Robert Bergman and Roushell Goldstein recently made a change in their yard that their whole neighbourhood appreciates…
If you live in our Toronto neighbourhood (Glenholme and Rosemount) you may have noticed, in early May, the sudden appearance of a rather rustic looking bench on the north-east corner. We’ve received a lot of positive reaction to the bench which led to writing the story behind it.
The story begins in late 2013 when we finally decided to do something about our 1970s kitchen. Our contractor and friend, Dylan, was preparing to start the renovation when the big ice storm hit. A maple tree at the end of our property was badly damaged and when the tree service people finally came around they decided to completely remove the tree. Dylan took the initiative and asked if we could keep a lot of the wood – we were considering installing a wood stove at the time. For a while the big main trunk sat in our backyard that winter and Dylan suggested cutting it up so that we would have two big slabs when done, which could be used for “a bench or something”. Not giving it much thought we OK’d that. Out came the giant chainsaw! The slabs ended up in our basement “to dry out” and were there until recently when we finally needed to remove them to make space.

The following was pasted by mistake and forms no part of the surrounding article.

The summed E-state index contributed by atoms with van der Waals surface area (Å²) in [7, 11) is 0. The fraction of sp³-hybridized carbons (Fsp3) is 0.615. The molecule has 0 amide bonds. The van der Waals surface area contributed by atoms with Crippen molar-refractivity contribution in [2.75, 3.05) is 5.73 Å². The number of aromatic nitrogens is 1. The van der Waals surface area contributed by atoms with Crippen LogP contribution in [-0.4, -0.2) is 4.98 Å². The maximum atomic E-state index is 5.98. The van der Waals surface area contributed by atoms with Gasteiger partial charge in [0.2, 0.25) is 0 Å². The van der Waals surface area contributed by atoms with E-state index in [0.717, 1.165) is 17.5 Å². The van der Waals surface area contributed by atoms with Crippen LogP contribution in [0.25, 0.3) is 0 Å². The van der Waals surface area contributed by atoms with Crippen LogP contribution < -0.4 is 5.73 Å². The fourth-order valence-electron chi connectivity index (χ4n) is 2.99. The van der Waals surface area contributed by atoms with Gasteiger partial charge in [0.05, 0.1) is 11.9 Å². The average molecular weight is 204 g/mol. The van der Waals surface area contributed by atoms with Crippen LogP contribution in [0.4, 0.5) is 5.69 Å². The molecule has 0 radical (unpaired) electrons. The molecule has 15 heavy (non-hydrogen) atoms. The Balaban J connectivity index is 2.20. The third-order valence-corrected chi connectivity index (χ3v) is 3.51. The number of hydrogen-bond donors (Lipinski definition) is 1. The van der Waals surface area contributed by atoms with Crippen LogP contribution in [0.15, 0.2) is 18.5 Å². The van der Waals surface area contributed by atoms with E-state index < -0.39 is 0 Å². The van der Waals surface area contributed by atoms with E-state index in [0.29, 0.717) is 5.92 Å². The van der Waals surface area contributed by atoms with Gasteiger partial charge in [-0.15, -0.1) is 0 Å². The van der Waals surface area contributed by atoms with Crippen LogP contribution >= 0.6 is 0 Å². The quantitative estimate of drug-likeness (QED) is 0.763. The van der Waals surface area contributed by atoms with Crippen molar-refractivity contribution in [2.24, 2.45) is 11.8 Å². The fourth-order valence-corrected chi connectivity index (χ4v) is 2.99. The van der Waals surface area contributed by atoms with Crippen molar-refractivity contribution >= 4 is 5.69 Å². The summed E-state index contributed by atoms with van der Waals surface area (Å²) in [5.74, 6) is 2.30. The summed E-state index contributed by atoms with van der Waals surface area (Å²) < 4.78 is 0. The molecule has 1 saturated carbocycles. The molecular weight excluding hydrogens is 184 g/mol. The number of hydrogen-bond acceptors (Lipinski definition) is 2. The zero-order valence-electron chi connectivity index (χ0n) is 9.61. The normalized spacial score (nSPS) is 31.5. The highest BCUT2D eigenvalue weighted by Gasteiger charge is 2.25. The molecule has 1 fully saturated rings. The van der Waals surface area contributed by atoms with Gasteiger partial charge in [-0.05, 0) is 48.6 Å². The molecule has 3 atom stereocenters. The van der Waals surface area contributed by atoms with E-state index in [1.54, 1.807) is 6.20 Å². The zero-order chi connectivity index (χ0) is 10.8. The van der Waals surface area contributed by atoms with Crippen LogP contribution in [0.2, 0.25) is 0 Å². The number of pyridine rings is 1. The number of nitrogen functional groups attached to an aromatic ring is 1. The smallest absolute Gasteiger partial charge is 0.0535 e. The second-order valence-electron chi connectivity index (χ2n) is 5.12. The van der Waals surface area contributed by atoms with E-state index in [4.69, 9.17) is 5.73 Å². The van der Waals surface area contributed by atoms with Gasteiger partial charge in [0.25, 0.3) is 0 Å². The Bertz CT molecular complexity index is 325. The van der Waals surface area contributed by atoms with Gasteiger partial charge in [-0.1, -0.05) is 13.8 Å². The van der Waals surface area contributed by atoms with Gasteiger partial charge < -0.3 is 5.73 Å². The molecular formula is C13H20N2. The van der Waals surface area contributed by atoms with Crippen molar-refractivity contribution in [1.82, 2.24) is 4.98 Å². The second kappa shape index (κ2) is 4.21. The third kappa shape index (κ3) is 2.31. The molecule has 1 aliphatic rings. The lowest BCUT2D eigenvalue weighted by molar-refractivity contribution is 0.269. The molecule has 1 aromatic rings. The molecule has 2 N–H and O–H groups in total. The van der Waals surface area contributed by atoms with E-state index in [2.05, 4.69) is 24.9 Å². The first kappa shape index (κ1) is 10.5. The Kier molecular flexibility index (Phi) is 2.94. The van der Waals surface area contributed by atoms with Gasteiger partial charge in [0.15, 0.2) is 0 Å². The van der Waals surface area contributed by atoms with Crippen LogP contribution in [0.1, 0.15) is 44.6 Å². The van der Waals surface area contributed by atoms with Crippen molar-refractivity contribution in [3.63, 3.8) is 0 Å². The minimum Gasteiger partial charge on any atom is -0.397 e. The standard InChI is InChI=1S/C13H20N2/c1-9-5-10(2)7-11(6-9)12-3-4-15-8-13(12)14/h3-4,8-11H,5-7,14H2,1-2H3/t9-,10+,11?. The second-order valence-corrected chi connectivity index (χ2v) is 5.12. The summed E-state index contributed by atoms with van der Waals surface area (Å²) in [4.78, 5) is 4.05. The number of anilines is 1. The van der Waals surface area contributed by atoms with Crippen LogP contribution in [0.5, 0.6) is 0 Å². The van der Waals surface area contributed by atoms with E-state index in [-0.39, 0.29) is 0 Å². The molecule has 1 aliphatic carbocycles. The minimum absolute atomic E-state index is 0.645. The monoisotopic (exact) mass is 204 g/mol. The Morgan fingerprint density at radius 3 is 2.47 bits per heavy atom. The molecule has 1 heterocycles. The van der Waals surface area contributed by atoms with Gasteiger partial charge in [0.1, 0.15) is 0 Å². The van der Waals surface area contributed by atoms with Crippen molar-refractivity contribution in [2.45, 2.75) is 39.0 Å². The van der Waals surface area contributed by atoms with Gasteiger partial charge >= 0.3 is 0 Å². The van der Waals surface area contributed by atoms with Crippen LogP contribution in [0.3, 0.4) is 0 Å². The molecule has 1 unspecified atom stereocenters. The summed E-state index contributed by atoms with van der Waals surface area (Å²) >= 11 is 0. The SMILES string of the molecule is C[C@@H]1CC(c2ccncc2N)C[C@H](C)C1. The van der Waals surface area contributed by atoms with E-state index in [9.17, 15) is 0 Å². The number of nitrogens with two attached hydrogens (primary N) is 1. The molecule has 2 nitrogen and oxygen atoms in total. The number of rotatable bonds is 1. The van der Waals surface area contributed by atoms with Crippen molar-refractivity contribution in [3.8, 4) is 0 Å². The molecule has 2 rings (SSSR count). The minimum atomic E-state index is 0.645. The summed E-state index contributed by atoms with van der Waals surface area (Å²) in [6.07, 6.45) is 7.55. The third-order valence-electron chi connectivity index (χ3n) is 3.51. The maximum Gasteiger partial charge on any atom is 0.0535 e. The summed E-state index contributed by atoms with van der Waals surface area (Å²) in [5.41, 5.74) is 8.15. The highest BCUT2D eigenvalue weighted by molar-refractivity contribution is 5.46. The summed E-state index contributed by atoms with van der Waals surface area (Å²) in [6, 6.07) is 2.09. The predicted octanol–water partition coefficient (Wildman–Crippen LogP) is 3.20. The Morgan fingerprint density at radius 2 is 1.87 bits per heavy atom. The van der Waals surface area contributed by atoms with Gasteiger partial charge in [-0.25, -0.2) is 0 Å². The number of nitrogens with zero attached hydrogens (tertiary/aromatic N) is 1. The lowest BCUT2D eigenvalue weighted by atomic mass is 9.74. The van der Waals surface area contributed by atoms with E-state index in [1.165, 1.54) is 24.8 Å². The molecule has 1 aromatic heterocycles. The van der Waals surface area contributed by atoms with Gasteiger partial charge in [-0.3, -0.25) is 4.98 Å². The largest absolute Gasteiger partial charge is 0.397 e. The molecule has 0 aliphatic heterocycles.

The idea was to place them somewhere in the backyard, but when it came time to decide exactly where to put them it was clear that there was really no room, no logical spot. It was a problem for a time. It required “thinking outside the box” to realize the obvious spot was right at the corner of the front yard facing the road. This opening in our cedar hedge already existed for years, first a slow death by dog pee, then a final blow when we needed access for a big dumpster during renovations. Click on any photo to enlarge
I called Dylan back, to move the slabs out of our basement and to properly bolt down the bench slab onto two stumps in the final resting place. We wondered if anyone would ever actually stop to sit. Why would they? Everyone is in a hurry, coming and going. The same day that the bench was ready, we looked out the window to see two women sitting there and chatting. That was surprisingly thrilling to see. Since then the bench has actually been well used, even by us!
While much of Toronto is flat land, unique geographic features set the Regal Heights neighbourhood apart. The most prominent is the 50 to 75-foot bluff — called Davenport Hill or the Davenport Escarpment — just north of Davenport Road. It marks the shoreline of a prehistoric lake that was formed at the end of the Ice Age, about 12,000 years ago.